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← Eyewitness captures Polaroid of moment JFK was shot

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Showing Revision 1 created 05/16/2014 by konge12345.

  1. (Mary Ann Moorman Krahmer)
    Being here today just brings back all the memories.
  2. Really mixed emotions – more so than the
    last few times that I’ve been here.
  3. I saw a man killed right in front of my eyes.
  4. (Hari Sreenivasan - Narrator)
    When Mary Ann Moorman was 31 years old,
  5. she learned that the presidential motorcade
  6. would drive through downtown Dallas.
  7. She was a fan of the first lady, Jacqueline Kennedy,
  8. so Mary Ann and a friend, Jean Hill, headed
  9. to Dealey Plaza to watch the procession.
  10. (Moorman) My son was in school and I had told him,
  11. ‘you can’t be out of school,
    but I’ll take a picture for you,’
  12. never dreaming that that picture would be part of history.
  13. (Narrator) Moorman, shown here in a still frame
  14. of the home movie famously shot by Abraham Zapruder –
  15. took just one photograph of the President that day —
  16. (camera shutter)
  17. a grainy Polaroid snapped right as the
  18. presidential limousine was passing by.
  19. (Moorman) As the car got closer to us,
    I stepped closer to the curb here,
  20. and Jean was yelling ‘Mr. President, look this way!”
  21. And when I put the camera up to my face,
  22. I wanted to make sure it was as close as
  23. I could get to him, and I snapped the picture,
  24. looking through the viewfinder, of course.
  25. (Narrator)
    When the photo was developed, it became clear
  26. Moorman had pressed the shutter just as the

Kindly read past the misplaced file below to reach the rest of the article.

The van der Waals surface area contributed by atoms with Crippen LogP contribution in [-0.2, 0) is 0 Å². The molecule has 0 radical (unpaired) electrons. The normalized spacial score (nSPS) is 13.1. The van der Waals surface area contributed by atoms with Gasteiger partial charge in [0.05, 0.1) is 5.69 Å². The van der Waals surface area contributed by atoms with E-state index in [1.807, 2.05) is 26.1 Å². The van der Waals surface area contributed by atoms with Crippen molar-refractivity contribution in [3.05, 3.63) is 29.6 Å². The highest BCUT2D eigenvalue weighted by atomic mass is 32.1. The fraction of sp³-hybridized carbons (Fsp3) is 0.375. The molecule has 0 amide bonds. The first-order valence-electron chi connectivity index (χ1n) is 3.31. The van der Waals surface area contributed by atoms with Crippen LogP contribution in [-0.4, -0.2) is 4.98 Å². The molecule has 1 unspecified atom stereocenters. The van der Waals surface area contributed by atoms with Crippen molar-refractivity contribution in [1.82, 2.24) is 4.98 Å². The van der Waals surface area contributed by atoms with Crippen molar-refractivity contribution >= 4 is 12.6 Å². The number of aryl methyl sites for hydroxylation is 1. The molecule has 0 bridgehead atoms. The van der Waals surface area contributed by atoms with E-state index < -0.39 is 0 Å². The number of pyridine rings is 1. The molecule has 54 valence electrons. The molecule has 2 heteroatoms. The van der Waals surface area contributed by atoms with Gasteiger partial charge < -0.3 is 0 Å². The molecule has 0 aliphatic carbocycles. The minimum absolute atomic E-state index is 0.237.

27. 46-year-old President was hit and fatally wounded
    by a rifle’s bullet.
  28. It's the only known photograph of the moment the President
  29. was struck that also captures the “grassy knoll…”
  30. an image studied endlessly over the years to
    determine if another shooter was there.
  31. (Alan Govenar)
    When the motorcade started to pass,
  32. she realized that she hadn’t taken
  33. the one photograph that she promised her son.
  34. (Narrator)
    Alan Govenar is the writer and filmmaker behind
  35. The Silent Witness Speaks, which documents
    Moorman’s story.
  36. (Govenar) And when I asked her, ‘What did you see
    when you looked through the viewfinder?’
  37. She said she thought there was a gust of wind,
    because his hair ‘lifted up.’
  38. She had no idea that what she was photographing was
  39. the assassination of the President of the United States.
  40. Jackie hollered, ‘My God, he’s been shot.”
  41. We heard that so plain.
  42. And then just seconds later, he had slumped over
  43. on Jackie and she started to climb out of the car.
  44. -Moorman: Well, by that time...
    -Narrator: This interview with Moorman was filmed earlier
  45. (Narrator) this year at Dealey Plaza where the 81-year-old
    originally took the iconic picture.
  46. The film is now being displayed at an exhibit at the
    International Center of Photography in New York City.
  47. It’s called: “JFK: A Bystander’s View of History.”
  48. (Brian Wallis)
    To me, photography was a way to manage
  49. that grief and that trauma—a way to try
  50. to get a handle on what really happened.
  51. (Narrator) Brian Wallis, chief curator, pored over thousands
    of photographs for the exhibit.
  52. (Wallis) One of the things that immediately struck me
  53. about these photographs– was that sort of up close
  54. and personal intimacy of these snapshots.
  55. I was surprised to find that– people were allowed
  56. tremendous access to the president.
  57. In fact, the motorcade through Dallas in
  58. November 1963 was just for that purpose,
  59. so large crowds could get close to the president.
  60. The most extraordinary by far is the Polaroid
  61. taken by Mary Ann Moorman– at the exact instant
  62. that the President was struck by the first bullet.
  63. And it all happened in such - just seconds,
  64. moments really. And it was over with.
  65. (cars passing by)